It seems a bit mean spirited to say that Reading, Pennsylvania feels like an RV kind of town, but that’s what I honestly thought as I pulled up to the Greater Reading Expo Center for its 2009 RV Show.

There were several reasons for this. Some were simply aesthetic. The Expo Center itself is part of a former manufacturing facility, and pipes and tanks crowd the view immediately to the right of the entrance. Looking back out over the parking lot, you can see the Reading Pagoda on a hilltop in the distance. A former owner of the land built it there in 1908; criticized for defacing the hillside with a stone quarry, he didn’t restore the natural landscape but instead built the seven-story pagoda after seeing one on a postcard from the Philippines.

Other reasons were more… More…

Repression of authors aside...

 

Frankfurt by Day

America loves to think of itself as the center of the literary world. Every year we expect the Nobel Prize to go to Philip Roth or Joyce Carol Oates, despite all the evidence to the contrary. We don’t need to import and translate literature, we guffaw. They should be translating us! And when the Nobel permanent secretary chastises us for being insular and irrelevant, our columnists declare that we should separate ourselves from the international community even more. Reject us, will you? We gave you Eat Pray Love, which continues to be a worldwide sensation, you ungrateful bastards.

OK, so maybe it’s not quite so blunt, but the Frankfurt Book Fair, where publishers from around the world come together to do business, does highlight just how little we engage with the whole of literature. America’s… More…

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It starts when you’re in the first grade. All of a sudden, reading is no longer this exciting thing you just figured out how to do, it has become “good for you.” You’re given free books through a program that says Reading Is Fun-damental, way before any of your teachers will tell you what “fundamental” means. Soon after you’re bribed with a free pizza from Pizza Hut if you can finish five whole books. The message is clear: reading is not something you’re supposed to enjoy, it’s something that will make you a better person.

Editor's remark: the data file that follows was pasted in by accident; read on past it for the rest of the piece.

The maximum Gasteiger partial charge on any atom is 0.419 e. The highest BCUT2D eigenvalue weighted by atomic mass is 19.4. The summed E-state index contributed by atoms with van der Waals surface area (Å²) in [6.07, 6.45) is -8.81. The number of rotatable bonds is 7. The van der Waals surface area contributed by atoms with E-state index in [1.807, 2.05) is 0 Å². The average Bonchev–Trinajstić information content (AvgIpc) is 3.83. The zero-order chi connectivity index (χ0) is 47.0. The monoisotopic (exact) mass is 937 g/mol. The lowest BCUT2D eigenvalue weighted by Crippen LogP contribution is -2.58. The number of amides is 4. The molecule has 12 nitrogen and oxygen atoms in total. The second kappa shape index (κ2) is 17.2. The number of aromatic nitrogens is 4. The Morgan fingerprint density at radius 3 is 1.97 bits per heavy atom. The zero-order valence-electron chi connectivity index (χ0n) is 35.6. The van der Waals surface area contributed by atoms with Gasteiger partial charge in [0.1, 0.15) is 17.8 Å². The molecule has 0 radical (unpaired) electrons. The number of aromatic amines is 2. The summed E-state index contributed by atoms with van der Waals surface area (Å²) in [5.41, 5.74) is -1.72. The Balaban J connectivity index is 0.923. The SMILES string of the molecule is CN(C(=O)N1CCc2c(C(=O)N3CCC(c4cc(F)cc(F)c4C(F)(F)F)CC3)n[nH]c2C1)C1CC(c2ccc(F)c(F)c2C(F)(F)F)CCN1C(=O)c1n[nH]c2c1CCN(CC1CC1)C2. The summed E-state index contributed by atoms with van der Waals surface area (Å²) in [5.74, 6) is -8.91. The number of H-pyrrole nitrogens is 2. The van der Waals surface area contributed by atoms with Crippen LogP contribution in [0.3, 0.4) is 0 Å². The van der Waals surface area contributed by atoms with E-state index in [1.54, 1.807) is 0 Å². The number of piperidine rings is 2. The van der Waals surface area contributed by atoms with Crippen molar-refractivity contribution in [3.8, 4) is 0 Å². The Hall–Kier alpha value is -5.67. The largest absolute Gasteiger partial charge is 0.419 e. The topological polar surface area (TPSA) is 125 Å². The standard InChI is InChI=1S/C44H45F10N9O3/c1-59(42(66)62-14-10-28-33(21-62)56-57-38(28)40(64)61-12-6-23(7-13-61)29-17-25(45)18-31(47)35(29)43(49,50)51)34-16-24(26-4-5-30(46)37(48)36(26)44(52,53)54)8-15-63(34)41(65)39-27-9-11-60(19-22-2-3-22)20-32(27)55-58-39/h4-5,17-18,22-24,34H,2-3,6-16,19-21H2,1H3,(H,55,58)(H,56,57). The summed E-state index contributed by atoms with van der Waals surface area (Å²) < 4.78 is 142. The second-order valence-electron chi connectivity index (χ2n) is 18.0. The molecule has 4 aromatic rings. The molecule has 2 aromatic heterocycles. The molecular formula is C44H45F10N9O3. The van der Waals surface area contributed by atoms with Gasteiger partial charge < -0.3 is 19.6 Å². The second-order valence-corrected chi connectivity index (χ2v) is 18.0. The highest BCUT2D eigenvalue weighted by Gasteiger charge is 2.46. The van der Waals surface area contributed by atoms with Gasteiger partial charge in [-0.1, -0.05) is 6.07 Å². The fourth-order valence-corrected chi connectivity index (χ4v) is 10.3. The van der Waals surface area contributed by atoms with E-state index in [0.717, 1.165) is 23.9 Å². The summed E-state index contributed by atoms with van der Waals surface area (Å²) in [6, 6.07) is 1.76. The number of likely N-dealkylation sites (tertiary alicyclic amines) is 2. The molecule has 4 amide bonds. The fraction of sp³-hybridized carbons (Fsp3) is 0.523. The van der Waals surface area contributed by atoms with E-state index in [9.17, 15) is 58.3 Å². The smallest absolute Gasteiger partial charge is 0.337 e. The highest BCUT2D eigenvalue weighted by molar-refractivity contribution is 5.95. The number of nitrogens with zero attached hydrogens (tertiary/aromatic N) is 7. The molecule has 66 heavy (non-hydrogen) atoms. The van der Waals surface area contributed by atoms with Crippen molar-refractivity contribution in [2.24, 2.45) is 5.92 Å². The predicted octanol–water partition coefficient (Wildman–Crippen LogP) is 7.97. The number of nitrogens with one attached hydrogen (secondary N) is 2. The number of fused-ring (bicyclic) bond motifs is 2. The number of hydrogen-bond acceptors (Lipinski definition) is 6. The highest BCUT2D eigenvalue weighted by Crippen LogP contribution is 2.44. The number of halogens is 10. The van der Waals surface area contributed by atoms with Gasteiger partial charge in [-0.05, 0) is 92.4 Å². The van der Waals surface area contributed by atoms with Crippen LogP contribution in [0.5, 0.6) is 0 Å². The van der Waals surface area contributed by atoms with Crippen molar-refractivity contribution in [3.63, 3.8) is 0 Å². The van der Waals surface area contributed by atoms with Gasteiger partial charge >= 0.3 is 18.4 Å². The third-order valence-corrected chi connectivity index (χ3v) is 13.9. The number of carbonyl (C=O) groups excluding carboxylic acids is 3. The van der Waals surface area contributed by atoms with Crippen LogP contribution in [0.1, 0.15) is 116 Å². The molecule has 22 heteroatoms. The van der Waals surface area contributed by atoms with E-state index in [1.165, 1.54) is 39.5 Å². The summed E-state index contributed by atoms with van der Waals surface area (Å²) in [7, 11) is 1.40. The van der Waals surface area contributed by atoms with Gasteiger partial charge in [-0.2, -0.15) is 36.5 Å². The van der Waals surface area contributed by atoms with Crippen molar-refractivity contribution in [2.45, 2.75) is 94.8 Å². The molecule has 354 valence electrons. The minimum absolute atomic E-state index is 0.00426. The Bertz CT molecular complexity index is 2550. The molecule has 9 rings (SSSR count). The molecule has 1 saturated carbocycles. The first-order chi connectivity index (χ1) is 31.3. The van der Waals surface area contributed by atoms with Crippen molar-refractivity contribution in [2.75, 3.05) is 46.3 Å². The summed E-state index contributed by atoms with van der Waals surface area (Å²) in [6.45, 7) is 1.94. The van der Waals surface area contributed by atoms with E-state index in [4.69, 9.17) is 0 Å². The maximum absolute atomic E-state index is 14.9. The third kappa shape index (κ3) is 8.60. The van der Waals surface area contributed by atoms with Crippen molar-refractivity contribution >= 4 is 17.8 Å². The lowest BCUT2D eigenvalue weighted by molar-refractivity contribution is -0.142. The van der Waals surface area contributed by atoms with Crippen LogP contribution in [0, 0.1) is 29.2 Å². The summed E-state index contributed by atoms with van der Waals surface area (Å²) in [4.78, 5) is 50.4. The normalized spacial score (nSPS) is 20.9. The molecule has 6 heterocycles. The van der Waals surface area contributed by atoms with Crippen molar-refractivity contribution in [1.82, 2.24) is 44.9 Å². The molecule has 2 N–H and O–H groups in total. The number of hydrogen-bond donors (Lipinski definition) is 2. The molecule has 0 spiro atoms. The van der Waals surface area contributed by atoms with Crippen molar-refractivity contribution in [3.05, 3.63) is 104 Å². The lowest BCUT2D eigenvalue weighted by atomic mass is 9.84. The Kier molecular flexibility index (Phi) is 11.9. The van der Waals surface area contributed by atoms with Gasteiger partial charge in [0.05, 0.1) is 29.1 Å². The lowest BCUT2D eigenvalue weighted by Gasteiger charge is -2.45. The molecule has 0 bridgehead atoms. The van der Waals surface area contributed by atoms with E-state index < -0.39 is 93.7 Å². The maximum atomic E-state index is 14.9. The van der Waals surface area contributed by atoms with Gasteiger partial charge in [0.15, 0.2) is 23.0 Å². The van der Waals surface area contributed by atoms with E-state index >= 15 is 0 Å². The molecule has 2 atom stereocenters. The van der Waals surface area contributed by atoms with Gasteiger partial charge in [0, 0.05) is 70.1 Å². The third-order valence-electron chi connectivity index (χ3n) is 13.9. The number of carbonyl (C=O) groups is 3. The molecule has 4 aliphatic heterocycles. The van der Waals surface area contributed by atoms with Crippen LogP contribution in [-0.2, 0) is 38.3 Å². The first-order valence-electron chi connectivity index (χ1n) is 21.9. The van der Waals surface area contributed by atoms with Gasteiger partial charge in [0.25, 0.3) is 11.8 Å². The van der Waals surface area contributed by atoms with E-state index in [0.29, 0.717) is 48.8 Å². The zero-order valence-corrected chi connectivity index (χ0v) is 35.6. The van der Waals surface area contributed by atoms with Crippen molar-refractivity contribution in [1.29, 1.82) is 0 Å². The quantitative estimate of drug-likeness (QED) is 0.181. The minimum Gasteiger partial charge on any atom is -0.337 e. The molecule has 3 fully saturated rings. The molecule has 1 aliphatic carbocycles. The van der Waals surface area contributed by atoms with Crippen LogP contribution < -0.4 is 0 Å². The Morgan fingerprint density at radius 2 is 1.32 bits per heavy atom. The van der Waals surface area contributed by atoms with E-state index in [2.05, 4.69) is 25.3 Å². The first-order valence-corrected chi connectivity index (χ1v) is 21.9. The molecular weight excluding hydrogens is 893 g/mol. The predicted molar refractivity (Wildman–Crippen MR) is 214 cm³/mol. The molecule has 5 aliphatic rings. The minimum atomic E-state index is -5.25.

It continues on into adulthood. We’re given continuous updates on the state of reading in our country as if it were the unemployment rate. Orlando Bloom shows up on posters in libraries, holding a book that you’re slightly surprised to see is right… More…

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Quick: How do you tell if a woman in a movie is supposed to be intelligent? First off, she’d probably be brunette, but past that. Glasses, yes. Little to no makeup. Her hair is probably in a ponytail. Clothes she probably bought at the Gap in a size too big. You know she’s the smart one because she thinks about more important things than her appearance.

It’s a stereotype, yes, but it’s constantly reinforced by intelligent women who should know better. Germaine Greer rallied women to taste their own menstrual blood in The Female Eunuch and then attacked fellow feminist writer Suzanne Moore by stating that “so much lipstick must rot the brain.” Feminists must reject the male gaze and use those ten seconds it takes to apply lip gloss to bring down the patriarchy. (Why sensible feminists… More…

The ubiquitous font celebrates a milestone.

If you’re seeking some suggestions for celebrating Helvetica’s 50th birthday, might I recommend a trip to New York’s Museum of Modern Art, which is presenting an exhibition devoted to the typeface? To mark the occasion, the MOMA acquired an original set of 36-point lead Helvetica letterforms. Of course, I don’t need to tell you to fly American Airlines to get there (their fuselage bears the grand imprint of Helvetica, as does and Lufthansa). Those looking to save money might consider renting a Toyota from National, or taking a Greyhound or Amtrak to New York (all of the aforementioned companies use Helvetica in their logos). Once in Manhattan, don’t forget to take a ride on the subway system, whose signage utilizes – you guessed it. And be sure to sip some VitaminWater, shop at American Apparel, and memorialize it all with your Olympus camera (powered with Energizer batteries), since all of… More…